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Bail in Melbourne

When a person in Melbourne or elsewhere in Victoria is charged with criminal offences, the police may grant bail or remand the accused in custody. If the person is remanded in custody, they must be brought to court at the first reasonable opportunity so that they can apply for bail if they wish to do so. If they are an adult, this will occur at the Magistrates Court. If they are a child, it will occur at the Children’s Court. Applications for bail in Melbourne and the rest of Victoria are governed by the Bail Act 1977.

What Is Bail?

Bail is the conditional release of an accused whose criminal proceedings have not been finalised. Bail can be granted by a court at any stage in criminal proceedings, including when the person is first charged, after they enter a plea, when the matter is set down for a contested hearing or trial or after the person has been found guilty but before sentencing.

When a person is granted bail, they must promise that they will return to court when required and that they will abide by any other bail conditions that are imposed. The conditions that the court attaches to a person’s bail will depend on what the person is charged with, their circumstances and the risk factors that the court identifies.

Presumptions for and against bail in Melbourne

While for some offences, there is a presumption that an accused should receive bail, for others there is a presumption that they should be remanded in custody unless exceptional circumstances exist. For other offences, the person applying for bail must ‘show cause’ why their continued detention is not justified.

Unacceptable risk

When deciding whether to grant a person bail or not, the court must decide whether there is an unacceptable risk that they will fail to attend court, commit offences while on bail, endanger the community or interfere with witnesses.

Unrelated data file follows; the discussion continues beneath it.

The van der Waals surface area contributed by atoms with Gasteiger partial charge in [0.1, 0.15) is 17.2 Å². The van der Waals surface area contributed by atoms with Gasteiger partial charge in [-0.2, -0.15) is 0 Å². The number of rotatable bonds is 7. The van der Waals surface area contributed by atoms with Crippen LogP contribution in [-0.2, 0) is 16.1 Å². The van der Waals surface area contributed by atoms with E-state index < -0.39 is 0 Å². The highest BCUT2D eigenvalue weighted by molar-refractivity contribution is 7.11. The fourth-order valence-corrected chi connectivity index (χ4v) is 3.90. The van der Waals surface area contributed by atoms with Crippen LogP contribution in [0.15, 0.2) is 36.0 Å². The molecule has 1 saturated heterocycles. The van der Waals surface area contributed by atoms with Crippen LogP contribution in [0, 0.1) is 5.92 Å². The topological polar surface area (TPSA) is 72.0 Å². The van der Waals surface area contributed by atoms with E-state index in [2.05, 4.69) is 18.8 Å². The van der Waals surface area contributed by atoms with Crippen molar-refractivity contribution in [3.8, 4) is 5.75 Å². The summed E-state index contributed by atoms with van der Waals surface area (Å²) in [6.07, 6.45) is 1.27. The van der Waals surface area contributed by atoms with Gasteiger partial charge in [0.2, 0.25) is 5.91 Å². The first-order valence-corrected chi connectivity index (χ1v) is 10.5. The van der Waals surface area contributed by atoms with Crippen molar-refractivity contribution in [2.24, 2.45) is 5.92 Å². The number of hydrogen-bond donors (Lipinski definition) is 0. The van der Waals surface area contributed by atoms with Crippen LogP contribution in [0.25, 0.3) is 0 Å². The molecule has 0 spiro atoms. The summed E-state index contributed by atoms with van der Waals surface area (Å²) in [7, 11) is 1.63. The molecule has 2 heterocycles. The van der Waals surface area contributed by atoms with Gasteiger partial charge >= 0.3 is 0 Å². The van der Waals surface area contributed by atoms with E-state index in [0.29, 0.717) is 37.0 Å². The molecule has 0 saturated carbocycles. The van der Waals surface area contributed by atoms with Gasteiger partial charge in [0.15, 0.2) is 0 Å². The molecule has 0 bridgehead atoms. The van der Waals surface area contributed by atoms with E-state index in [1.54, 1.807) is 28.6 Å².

In assessing this, the court will consider:

  • what the charges are and how strong the case against them is;
  • their criminal history;
  • their bail history including whether they have breached bail in the past;
  • whether they are likely to try to flee the jurisdiction without finalising the charges;
  • the penalty likely to be imposed if they are found guilty;
  • whether they have community obligations such as employment or children and how their imprisonment would impact others;
  • whether they pose an unacceptable risk if granted bail.

Surrounding circumstances

A bail decision-maker must consider the surrounding circumstances of a matter when deciding whether to grant a person bail. Section 3AAA of the Bail Act sets out what is to be included in ‘surrounding circumstances’, which includes:

  • the nature and seriousness of the offence/s;
  • the strength of the prosecution case;
  • the accused’s criminal history (if any);
  • whether the accused has previously complied with bail conditions;
  • whether the accused has other unfinished criminal proceedings;
  • whether there are Family Violence Intervention Orders or Safety Notices in place;
  • the accused’s personal circumstances;
  • how long the matter is likely to take to be finalised;
  • the sentence likely to be handed down if the person is found guilty;
  • whether the person has a special vulnerability

Bail Conditions

If a person is facing serious charges and/or has a long criminal history, they are more likely to have difficulty obtaining bail. If they are granted bail, they are more likely to have stringent bail conditions imposed. These may include reporting to the police at regular intervals, living at a particular address and surrendering their passport.

If a person is facing criminal charges that are alleged to be alcohol- or drug-related, they may be granted bail with a condition that they abstain from alcohol or drugs and may have to submit to alcohol and drug testing.

If the person is a juvenile, the curt ay consider it appropriate to attach stricter conditions to their bail. These may include attending school every day and abstaining alcohol. 

Breach of bail in Melbourne

If a person breaches their bail in Melbourne, they can be arrested without a warrant. As well as having their bail revoked, they can be charged with the offence of breach of bail. The maximum penalty for breach of bail in Melbourne and Victoria is a fine of 40 penalty units or imprisonment for two years. 

If you require legal advice or representation in relation to bail in Melbourne or in any other legal matter, please contact Go To Court Lawyers.


Fernanda Dahlstrom

Fernanda Dahlstrom has a Bachelor of Laws from Latrobe University, a Graduate Diploma in Legal Practice from the College of Law, a Bachelor of Arts from the University of Melbourne and a Master of Arts (Writing and Literature) from Deakin University. Fernanda practised law for eight years, working in criminal defence, child protection and domestic violence law in the Northern Territory. She also practised in family law after moving to Brisbane in 2016.

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